Consider for example a production function with one variable.
Let’s say the function is f:R->R y=I, where y is the quantity produced and I is the quantity of some input used for production.
In this situation the quantity of some good produced and the quantity of some input used for production is always the same.
We still would say there are two quantities/variables but what’s the difference between them when they are always the same?

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  • $\begingroup$ Why would quantities always be the same? 2 apples = 100ml of juice. 20 apples = 1L of juice? $\endgroup$
    – BrsG
    2 days ago
  • $\begingroup$ @BrsG That is an assumption. Suppose a relationship exists where two variables are the same. $\endgroup$
    – Giskard
    2 days ago
  • $\begingroup$ @Giskard: I see, quantities=variables. This threw me off. $\endgroup$
    – BrsG

1 Answer 1


A bijection between two things does not mean that these two things are the same.

For each night there is exactly one day, yet night and day are quite objectively different (e.g., in average temperature).

I can always transform 1 push-up's worth of energy (approx. 7kcal, but kcal is also a made up unit of measurement) into a push-up; yet the energy and the push up are IMO obviously quite different, for example the first could be transformed into many things.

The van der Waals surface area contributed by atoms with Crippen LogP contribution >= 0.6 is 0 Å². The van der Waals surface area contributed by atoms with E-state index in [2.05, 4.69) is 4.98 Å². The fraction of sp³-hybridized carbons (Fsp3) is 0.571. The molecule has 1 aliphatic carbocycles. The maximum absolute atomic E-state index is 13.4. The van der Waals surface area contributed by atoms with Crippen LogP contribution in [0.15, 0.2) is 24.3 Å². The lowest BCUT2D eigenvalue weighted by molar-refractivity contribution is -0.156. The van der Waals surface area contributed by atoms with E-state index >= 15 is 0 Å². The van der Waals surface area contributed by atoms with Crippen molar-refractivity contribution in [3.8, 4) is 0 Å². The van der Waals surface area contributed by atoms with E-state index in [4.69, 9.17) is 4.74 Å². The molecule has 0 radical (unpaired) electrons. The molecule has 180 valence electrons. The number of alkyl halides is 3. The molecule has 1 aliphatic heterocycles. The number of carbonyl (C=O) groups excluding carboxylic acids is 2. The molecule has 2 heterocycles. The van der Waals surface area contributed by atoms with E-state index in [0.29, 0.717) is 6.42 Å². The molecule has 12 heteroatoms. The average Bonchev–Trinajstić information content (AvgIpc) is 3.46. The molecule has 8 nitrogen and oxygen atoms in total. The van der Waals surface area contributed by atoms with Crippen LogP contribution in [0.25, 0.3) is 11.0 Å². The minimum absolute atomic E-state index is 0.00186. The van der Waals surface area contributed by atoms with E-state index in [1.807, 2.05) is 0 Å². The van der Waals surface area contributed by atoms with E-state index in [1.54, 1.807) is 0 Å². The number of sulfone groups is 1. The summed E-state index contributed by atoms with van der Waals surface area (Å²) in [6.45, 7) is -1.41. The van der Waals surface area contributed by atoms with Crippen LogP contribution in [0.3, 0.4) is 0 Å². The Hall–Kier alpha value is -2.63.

Suppose there is an economy with two industries, producing apples and oranges, the production functions of which are $F_A(L) = L$ and $F_O(L) = L$; i.e. in both industries the amount of output is equal to the amount of labor used. Yet clearly, labor and output are different, as it is possible that the 10 units of labor available are distributed so that the outputs in the industries are 8-2 respectively; thus neither output is equal to total labor. It is possible to transform an apple into an orange by reallocating labor, but apples are not oranges.

Bonus: Rational numbers and integer numbers are not the same, though a bijection exists. Admittedly this is more tricky when infinite quantities are involved.


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